Wednesday 19 August 2020 12:39pm
Two students studying at Otago Biochemistry have recently received scholarships to support their postgraduate research – one can now pursue a PhD in the USA, and the other will be supported while they add a year of research to their medical education.
Otago Biochemistry students Anežka Hoskin (left) and Duncan Finlayson.
Anežka Hoskin recently completed her MSc with Professor Tony Merriman, where she investigated genetic associations with gout and type 2 diabetes in her iwi, Ngati Porou.
On the back of her successful study, Anežka has won a prestigious Fulbright NZ Science and Innovation award to study a PhD in Genetics at Stanford University in Palo Alto, California.
The Fulbright programme is one of the largest and most significant educational exchanges of scholars in the world, and this year has granted awards to 49 New Zealand and US graduate students, scholars, artists and professionals.
Duncan Finlayson is part-way through his medical training (Bachelor of Medicine and Bachelor of Surgery), but has paused this to add a full-time year of research to his education (a Bachelor of Medical Science with Honours, BMedSc(Hons)).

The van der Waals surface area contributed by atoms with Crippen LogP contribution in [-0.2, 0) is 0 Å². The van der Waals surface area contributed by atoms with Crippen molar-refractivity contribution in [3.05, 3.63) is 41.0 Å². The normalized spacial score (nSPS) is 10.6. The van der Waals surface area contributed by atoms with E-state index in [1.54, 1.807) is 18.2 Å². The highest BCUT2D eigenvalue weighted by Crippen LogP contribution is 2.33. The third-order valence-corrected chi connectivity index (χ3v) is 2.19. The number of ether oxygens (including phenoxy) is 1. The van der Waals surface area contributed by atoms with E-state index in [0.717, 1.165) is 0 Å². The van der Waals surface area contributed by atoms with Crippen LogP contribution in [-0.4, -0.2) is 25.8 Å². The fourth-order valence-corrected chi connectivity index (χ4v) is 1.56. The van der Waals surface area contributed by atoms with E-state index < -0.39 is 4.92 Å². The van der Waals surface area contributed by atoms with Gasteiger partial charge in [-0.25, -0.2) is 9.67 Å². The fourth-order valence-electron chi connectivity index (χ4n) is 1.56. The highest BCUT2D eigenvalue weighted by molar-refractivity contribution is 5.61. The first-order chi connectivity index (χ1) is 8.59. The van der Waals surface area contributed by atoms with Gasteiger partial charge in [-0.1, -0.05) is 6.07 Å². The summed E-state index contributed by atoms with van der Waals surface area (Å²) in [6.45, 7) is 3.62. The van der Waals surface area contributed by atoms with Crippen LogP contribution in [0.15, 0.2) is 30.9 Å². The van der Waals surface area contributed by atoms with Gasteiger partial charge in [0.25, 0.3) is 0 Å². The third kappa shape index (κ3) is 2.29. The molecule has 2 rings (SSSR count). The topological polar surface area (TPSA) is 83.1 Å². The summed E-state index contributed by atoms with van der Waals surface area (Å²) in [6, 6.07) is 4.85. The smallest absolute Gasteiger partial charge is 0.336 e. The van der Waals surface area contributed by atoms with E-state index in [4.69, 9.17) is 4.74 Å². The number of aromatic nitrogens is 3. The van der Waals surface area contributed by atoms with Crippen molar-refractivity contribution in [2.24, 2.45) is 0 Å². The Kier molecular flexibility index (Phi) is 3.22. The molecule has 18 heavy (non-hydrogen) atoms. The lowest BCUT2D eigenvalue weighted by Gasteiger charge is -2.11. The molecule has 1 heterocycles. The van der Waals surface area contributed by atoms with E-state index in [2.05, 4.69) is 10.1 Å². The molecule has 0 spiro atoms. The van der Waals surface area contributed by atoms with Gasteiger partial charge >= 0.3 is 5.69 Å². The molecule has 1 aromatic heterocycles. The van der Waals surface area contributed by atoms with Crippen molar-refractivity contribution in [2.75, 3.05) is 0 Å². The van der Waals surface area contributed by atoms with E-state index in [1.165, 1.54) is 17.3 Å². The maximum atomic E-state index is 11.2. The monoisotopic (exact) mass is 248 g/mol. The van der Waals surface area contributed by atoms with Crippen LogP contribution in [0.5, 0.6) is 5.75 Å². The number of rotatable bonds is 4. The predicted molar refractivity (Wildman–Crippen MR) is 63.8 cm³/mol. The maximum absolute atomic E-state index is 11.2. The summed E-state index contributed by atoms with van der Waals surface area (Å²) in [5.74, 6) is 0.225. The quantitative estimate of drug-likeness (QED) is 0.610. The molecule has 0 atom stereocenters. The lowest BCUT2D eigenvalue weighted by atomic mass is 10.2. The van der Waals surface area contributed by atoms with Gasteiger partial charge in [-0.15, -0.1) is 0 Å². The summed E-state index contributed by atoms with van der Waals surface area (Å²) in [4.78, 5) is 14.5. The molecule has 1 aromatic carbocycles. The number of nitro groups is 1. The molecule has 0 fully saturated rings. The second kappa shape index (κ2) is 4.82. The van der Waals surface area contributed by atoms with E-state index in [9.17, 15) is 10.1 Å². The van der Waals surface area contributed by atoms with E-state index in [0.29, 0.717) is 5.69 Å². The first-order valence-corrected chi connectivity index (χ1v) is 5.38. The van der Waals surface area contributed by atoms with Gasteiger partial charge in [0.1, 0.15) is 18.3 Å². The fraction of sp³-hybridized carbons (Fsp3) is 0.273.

He has chosen to carry out this research with Otago Biochemists Professor Parry Guilford and Dr Donghui Zou, and is investigating ways to use circulating tumour DNA to manage gastrointestinal cancer.
Medical students who gain entry to the BMedSc(Hons) programme receive a scholarship to pay for the year’s fees (approximately $10,000 each) and to assist with their living costs over the course’s 10-month duration. In addition, Duncan has won the Tassell Scholarship for undertaking cancer research, and the A F J Mickle Scholarship for research in Anatomy, Physiology, or Biochemistry.
You can read more about this year’s Otago recipients of Fulbright New Zealand award winners here: Fulbright honours to eight University of Otago graduates
And read about the Otago Medical School student researchers that were recently awarded scholarships here: Future research in safe hands at Otago Medical School